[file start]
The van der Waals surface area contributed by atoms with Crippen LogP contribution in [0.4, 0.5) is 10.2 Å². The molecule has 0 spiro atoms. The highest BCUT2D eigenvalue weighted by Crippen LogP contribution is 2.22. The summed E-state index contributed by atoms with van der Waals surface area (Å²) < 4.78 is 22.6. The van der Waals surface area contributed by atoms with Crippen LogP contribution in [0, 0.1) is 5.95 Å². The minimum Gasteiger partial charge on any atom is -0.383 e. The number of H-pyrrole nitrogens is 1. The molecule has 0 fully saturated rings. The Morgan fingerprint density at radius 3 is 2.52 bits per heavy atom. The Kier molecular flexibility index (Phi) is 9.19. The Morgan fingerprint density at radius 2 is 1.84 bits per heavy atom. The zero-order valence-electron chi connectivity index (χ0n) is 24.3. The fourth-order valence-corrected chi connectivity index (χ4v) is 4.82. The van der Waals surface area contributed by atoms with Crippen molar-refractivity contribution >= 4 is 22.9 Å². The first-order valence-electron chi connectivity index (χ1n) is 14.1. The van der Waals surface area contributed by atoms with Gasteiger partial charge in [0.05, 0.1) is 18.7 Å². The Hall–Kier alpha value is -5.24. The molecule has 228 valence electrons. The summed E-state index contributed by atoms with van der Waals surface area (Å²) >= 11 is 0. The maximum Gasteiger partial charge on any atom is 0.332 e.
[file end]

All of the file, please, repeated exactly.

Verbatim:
The van der Waals surface area contributed by atoms with Crippen LogP contribution in [0.4, 0.5) is 10.2 Å². The molecule has 0 spiro atoms. The highest BCUT2D eigenvalue weighted by Crippen LogP contribution is 2.22. The summed E-state index contributed by atoms with van der Waals surface area (Å²) < 4.78 is 22.6. The van der Waals surface area contributed by atoms with Crippen LogP contribution in [0, 0.1) is 5.95 Å². The minimum Gasteiger partial charge on any atom is -0.383 e. The number of H-pyrrole nitrogens is 1. The molecule has 0 fully saturated rings. The Morgan fingerprint density at radius 3 is 2.52 bits per heavy atom. The Kier molecular flexibility index (Phi) is 9.19. The Morgan fingerprint density at radius 2 is 1.84 bits per heavy atom. The zero-order valence-electron chi connectivity index (χ0n) is 24.3. The fourth-order valence-corrected chi connectivity index (χ4v) is 4.82. The van der Waals surface area contributed by atoms with Crippen molar-refractivity contribution >= 4 is 22.9 Å². The first-order valence-electron chi connectivity index (χ1n) is 14.1. The van der Waals surface area contributed by atoms with Gasteiger partial charge in [0.05, 0.1) is 18.7 Å². The Hall–Kier alpha value is -5.24. The molecule has 228 valence electrons. The summed E-state index contributed by atoms with van der Waals surface area (Å²) >= 11 is 0. The maximum Gasteiger partial charge on any atom is 0.332 e.